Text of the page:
NEWS
By Tom Bowman and Tom Bowman,Washington Bureau of The Sun | April 1, 1991
WASHINGTON -- He might be head of the Maryland Democratic Party, but Nathan Landow likes to help fellow Democrats far from the state's borders.Mr. Landow and three other family members donated $10,500 -- mostly in $1,000 checks -- to candidates outside Maryland during the past two years, including contributions to Sen. Sam Nunn, D-Ga., andSen. Albert Gore, D-Tenn., according to Federal Election Commission records.Meanwhile, Diana MacArthur, chairman of Dynamac Corp., a Rockville-based consulting and engineering company, spent $7,225 in out-of-state donations.
NEWS
By Tom Bowman and Tom Bowman,SOURCE: Federal Election Commission, Institute for Southern Studies, Common Cause of MarylandStaff Writer | May 2, 1993
State lawmakers, who turned their backs on two out of thre bills intended to reform campaign financing in Maryland, have one more chance to act before they face the voters in 1994.The proposals, which died in the House Judiciary Committee, would have speeded up and clarified the reporting of contributions.The two legislators pushing reform measures seen by some as essential to increasing the attention that Maryland voters pay to many political campaigns -- Dels. Gilbert J. Genn and Dana Lee Dembrow, both Montgomery County Democrats -- say they will try again in the next General Assembly.
NEWS
By Susan Baer and Susan Baer,SUN NATIONAL STAFF | October 9, 1996
WASHINGTON -- As a group of University of Maryland students stood outside a Democratic fund-raiser here last week, waving signs to protest the influence of money, President Clinton glided by in his motorcade and waved warmly.Then he waltzed into the $2,000-a-plate dinner and helped his party collect $3 million.While politicians of all makes and models have given an approving nod to the public's cry for reforming the way politics is practiced -- especially how campaigns are financed -- there has been little action and even less talk of these issues on the campaign trail.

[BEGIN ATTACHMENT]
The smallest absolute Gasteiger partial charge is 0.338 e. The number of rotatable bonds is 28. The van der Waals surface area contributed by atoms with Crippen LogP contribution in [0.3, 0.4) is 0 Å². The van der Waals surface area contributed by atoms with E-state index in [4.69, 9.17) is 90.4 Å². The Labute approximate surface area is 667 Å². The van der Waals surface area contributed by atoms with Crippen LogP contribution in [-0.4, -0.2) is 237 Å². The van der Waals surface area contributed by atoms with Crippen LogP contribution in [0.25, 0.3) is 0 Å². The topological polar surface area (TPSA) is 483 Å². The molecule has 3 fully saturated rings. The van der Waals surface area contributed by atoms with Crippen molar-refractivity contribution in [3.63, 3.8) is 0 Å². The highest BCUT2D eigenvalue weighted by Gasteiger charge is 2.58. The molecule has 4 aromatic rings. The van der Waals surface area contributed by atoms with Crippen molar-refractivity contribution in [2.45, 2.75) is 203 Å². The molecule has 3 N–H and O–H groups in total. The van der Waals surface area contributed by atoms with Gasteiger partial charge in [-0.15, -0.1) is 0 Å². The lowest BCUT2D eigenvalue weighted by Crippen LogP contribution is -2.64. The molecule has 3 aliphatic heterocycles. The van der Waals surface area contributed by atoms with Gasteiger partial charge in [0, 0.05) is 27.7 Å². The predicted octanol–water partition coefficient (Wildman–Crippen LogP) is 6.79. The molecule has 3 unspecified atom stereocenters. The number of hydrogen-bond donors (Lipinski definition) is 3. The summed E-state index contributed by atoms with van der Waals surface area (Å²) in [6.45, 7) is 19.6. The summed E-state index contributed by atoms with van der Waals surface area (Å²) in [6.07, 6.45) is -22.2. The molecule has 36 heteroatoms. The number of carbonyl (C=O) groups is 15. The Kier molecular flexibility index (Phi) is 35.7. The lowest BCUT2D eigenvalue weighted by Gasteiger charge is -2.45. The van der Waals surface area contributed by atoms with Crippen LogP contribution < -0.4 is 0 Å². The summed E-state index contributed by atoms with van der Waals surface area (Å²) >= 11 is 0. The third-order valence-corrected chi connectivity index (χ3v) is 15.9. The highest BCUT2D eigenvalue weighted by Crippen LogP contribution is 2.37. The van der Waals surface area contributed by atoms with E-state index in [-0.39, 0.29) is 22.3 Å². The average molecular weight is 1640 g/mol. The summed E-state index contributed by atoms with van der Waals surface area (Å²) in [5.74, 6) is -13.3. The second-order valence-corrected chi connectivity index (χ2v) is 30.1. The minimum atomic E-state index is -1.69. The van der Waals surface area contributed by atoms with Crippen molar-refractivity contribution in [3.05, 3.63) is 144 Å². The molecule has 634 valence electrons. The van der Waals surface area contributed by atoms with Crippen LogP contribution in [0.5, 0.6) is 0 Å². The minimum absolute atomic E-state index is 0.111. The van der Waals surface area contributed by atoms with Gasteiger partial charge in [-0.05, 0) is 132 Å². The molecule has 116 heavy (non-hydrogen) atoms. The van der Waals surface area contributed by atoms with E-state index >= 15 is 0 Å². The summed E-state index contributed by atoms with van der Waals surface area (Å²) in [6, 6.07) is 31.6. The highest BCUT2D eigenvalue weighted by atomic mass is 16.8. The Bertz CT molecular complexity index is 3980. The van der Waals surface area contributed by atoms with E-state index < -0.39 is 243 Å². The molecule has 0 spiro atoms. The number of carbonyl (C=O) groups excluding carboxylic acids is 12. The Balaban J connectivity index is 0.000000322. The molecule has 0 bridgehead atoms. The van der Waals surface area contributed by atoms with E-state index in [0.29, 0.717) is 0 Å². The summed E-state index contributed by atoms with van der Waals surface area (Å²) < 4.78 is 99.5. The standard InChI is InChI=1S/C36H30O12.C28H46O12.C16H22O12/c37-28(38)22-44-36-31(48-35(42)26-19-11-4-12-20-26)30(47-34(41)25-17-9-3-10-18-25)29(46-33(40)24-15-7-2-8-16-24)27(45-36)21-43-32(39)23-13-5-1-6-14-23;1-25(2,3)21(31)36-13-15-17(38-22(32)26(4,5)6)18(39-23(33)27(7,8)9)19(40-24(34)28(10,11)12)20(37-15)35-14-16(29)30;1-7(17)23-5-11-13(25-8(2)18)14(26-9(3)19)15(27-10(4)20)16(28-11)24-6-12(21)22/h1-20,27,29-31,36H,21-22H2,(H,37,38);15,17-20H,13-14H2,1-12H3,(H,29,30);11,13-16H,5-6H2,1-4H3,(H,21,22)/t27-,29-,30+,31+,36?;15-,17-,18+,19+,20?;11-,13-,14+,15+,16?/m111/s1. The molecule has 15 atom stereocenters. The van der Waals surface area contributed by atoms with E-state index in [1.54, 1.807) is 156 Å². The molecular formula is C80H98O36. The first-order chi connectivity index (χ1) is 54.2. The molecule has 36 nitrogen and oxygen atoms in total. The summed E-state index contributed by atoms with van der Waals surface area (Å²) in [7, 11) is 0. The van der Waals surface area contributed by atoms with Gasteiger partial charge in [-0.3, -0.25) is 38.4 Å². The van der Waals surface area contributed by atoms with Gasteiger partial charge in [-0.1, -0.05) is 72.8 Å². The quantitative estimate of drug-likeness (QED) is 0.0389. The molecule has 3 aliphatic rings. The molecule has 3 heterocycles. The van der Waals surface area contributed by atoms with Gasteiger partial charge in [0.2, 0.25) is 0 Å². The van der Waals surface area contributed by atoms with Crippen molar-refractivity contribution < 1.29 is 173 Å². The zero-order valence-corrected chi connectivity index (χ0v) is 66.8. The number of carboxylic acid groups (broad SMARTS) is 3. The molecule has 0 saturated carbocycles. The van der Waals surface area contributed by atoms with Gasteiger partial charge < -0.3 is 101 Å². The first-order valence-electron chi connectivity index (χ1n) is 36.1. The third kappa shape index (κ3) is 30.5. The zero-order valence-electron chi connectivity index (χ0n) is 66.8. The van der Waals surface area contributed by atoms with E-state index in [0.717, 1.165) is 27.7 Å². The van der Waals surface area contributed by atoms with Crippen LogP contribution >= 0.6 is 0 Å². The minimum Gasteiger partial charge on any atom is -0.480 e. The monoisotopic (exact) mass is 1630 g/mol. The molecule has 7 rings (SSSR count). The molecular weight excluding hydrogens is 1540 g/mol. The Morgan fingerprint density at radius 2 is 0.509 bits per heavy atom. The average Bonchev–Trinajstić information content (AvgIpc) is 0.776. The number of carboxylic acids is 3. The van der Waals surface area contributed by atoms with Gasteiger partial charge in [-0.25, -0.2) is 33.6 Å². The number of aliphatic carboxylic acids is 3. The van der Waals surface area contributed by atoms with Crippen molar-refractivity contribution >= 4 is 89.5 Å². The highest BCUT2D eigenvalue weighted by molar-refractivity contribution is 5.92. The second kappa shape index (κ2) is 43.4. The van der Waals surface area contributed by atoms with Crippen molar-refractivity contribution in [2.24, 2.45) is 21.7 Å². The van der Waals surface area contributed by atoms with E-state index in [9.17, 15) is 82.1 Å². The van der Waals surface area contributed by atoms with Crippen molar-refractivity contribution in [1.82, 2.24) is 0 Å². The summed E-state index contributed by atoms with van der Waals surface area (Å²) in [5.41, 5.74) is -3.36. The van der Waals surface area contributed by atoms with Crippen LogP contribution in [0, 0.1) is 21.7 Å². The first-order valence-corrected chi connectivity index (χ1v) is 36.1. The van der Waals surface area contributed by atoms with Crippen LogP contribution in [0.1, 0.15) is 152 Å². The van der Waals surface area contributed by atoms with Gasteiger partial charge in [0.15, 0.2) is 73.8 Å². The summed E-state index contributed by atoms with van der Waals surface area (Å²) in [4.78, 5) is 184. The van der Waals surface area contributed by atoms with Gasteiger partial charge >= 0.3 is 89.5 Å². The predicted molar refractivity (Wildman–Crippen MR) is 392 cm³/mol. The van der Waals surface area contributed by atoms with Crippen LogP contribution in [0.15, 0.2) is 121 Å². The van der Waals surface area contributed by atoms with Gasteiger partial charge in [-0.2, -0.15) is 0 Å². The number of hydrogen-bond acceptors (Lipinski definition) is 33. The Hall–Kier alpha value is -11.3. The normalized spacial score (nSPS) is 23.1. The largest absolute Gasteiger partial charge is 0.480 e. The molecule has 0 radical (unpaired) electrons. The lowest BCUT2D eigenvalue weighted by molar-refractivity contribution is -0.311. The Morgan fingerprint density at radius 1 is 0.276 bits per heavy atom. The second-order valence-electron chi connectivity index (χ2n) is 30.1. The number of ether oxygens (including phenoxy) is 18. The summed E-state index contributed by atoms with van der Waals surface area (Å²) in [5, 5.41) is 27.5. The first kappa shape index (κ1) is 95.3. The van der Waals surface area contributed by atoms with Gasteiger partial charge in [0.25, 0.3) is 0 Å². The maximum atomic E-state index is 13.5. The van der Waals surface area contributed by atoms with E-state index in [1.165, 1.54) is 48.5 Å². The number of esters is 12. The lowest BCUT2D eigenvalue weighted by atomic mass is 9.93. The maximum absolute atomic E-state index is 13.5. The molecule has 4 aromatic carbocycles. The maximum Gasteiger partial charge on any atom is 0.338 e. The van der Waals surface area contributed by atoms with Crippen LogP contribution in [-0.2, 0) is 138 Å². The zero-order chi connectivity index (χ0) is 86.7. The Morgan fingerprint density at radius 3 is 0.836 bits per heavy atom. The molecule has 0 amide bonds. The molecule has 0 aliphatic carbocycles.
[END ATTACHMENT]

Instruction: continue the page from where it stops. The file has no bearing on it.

NEWS
By Nelson Schwartz and Nelson Schwartz,Contributing Writer | May 15, 1993
WASHINGTON -- EMILY's List -- the political action committee that helped elect dozens of women to Congress and vowed to change the way this city works -- is now using its considerable clout to protect itself from campaign reform.The group, which doled out more money to House and Senate candidates than any other PAC during the last election, is fighting for a loophole in the campaign finance reform legislation proposed by President Clinton.The battle is over "bundling," a technique allowing PACs to amass hundreds of individual checks into single, more impressive donations to a candidate.
TOPIC
By Michael Dresser and Michael Dresser,SUN STAFF | December 8, 2002